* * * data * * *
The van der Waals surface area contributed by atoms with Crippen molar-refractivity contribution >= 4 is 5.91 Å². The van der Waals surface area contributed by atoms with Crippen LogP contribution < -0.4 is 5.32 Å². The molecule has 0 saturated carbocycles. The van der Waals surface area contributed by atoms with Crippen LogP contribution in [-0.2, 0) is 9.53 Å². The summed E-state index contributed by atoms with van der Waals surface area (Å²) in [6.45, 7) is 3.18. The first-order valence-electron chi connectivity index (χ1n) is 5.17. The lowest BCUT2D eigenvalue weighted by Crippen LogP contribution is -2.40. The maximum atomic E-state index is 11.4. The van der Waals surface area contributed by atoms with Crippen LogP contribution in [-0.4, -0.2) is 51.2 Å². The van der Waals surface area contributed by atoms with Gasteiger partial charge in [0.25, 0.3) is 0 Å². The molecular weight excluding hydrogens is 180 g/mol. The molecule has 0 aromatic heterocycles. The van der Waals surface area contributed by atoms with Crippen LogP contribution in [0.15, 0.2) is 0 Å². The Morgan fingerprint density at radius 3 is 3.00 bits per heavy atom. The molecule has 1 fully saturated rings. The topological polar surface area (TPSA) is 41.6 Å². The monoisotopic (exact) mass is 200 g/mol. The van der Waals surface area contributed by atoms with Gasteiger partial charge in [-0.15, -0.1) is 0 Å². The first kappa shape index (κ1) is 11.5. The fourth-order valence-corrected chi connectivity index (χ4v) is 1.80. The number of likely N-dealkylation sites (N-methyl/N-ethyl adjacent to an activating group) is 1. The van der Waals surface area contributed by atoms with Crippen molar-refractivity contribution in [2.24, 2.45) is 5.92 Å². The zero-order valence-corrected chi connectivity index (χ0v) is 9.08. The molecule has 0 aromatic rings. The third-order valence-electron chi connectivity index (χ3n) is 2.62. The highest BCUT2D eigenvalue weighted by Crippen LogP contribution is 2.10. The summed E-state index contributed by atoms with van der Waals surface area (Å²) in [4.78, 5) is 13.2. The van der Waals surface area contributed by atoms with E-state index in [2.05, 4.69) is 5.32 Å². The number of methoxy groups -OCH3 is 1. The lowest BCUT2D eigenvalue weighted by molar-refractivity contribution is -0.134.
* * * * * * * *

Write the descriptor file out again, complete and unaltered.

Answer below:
The van der Waals surface area contributed by atoms with Crippen molar-refractivity contribution >= 4 is 5.91 Å². The van der Waals surface area contributed by atoms with Crippen LogP contribution < -0.4 is 5.32 Å². The molecule has 0 saturated carbocycles. The van der Waals surface area contributed by atoms with Crippen LogP contribution in [-0.2, 0) is 9.53 Å². The summed E-state index contributed by atoms with van der Waals surface area (Å²) in [6.45, 7) is 3.18. The first-order valence-electron chi connectivity index (χ1n) is 5.17. The lowest BCUT2D eigenvalue weighted by Crippen LogP contribution is -2.40. The maximum atomic E-state index is 11.4. The van der Waals surface area contributed by atoms with Crippen LogP contribution in [-0.4, -0.2) is 51.2 Å². The van der Waals surface area contributed by atoms with Gasteiger partial charge in [0.25, 0.3) is 0 Å². The molecular weight excluding hydrogens is 180 g/mol. The molecule has 0 aromatic heterocycles. The van der Waals surface area contributed by atoms with Crippen LogP contribution in [0.15, 0.2) is 0 Å². The Morgan fingerprint density at radius 3 is 3.00 bits per heavy atom. The molecule has 1 fully saturated rings. The topological polar surface area (TPSA) is 41.6 Å². The monoisotopic (exact) mass is 200 g/mol. The van der Waals surface area contributed by atoms with Gasteiger partial charge in [-0.15, -0.1) is 0 Å². The first kappa shape index (κ1) is 11.5. The fourth-order valence-corrected chi connectivity index (χ4v) is 1.80. The number of likely N-dealkylation sites (N-methyl/N-ethyl adjacent to an activating group) is 1. The van der Waals surface area contributed by atoms with Crippen molar-refractivity contribution in [2.24, 2.45) is 5.92 Å². The zero-order valence-corrected chi connectivity index (χ0v) is 9.08. The molecule has 0 aromatic rings. The third-order valence-electron chi connectivity index (χ3n) is 2.62. The highest BCUT2D eigenvalue weighted by Crippen LogP contribution is 2.10. The summed E-state index contributed by atoms with van der Waals surface area (Å²) in [4.78, 5) is 13.2. The van der Waals surface area contributed by atoms with E-state index in [2.05, 4.69) is 5.32 Å². The number of methoxy groups -OCH3 is 1. The lowest BCUT2D eigenvalue weighted by molar-refractivity contribution is -0.134.